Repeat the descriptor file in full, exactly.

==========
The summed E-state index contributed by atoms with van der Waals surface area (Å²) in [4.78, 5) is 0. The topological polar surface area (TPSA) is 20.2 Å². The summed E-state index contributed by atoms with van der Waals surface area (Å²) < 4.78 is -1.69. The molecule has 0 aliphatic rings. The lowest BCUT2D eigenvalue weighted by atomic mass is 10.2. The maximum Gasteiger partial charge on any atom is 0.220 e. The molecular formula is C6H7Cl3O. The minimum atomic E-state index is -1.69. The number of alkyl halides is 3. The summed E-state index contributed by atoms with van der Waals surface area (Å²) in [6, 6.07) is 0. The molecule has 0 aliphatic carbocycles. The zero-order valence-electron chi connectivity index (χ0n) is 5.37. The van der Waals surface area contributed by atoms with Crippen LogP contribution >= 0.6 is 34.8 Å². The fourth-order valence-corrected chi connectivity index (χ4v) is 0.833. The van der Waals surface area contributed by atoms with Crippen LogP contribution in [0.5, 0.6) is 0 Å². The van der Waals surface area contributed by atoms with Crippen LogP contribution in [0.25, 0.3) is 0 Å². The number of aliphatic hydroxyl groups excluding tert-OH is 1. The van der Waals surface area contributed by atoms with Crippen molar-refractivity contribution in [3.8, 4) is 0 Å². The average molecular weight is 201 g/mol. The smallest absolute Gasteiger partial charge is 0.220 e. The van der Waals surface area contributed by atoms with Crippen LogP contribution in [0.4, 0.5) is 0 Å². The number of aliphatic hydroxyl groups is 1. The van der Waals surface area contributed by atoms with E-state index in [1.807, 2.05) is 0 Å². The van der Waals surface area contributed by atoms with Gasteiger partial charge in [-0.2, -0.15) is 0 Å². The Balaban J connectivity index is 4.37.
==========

The summed E-state index contributed by atoms with van der Waals surface area (Å²) in [4.78, 5) is 0. The topological polar surface area (TPSA) is 20.2 Å². The summed E-state index contributed by atoms with van der Waals surface area (Å²) < 4.78 is -1.69. The molecule has 0 aliphatic rings. The lowest BCUT2D eigenvalue weighted by atomic mass is 10.2. The maximum Gasteiger partial charge on any atom is 0.220 e. The molecular formula is C6H7Cl3O. The minimum atomic E-state index is -1.69. The number of alkyl halides is 3. The summed E-state index contributed by atoms with van der Waals surface area (Å²) in [6, 6.07) is 0. The molecule has 0 aliphatic carbocycles. The zero-order valence-electron chi connectivity index (χ0n) is 5.37. The van der Waals surface area contributed by atoms with Crippen LogP contribution >= 0.6 is 34.8 Å². The fourth-order valence-corrected chi connectivity index (χ4v) is 0.833. The van der Waals surface area contributed by atoms with Crippen LogP contribution in [0.5, 0.6) is 0 Å². The van der Waals surface area contributed by atoms with Crippen LogP contribution in [0.25, 0.3) is 0 Å². The number of aliphatic hydroxyl groups excluding tert-OH is 1. The van der Waals surface area contributed by atoms with Crippen molar-refractivity contribution in [3.8, 4) is 0 Å². The average molecular weight is 201 g/mol. The smallest absolute Gasteiger partial charge is 0.220 e. The van der Waals surface area contributed by atoms with Crippen LogP contribution in [0.4, 0.5) is 0 Å². The number of aliphatic hydroxyl groups is 1. The van der Waals surface area contributed by atoms with E-state index in [1.807, 2.05) is 0 Å². The van der Waals surface area contributed by atoms with Gasteiger partial charge in [-0.2, -0.15) is 0 Å². The Balaban J connectivity index is 4.37.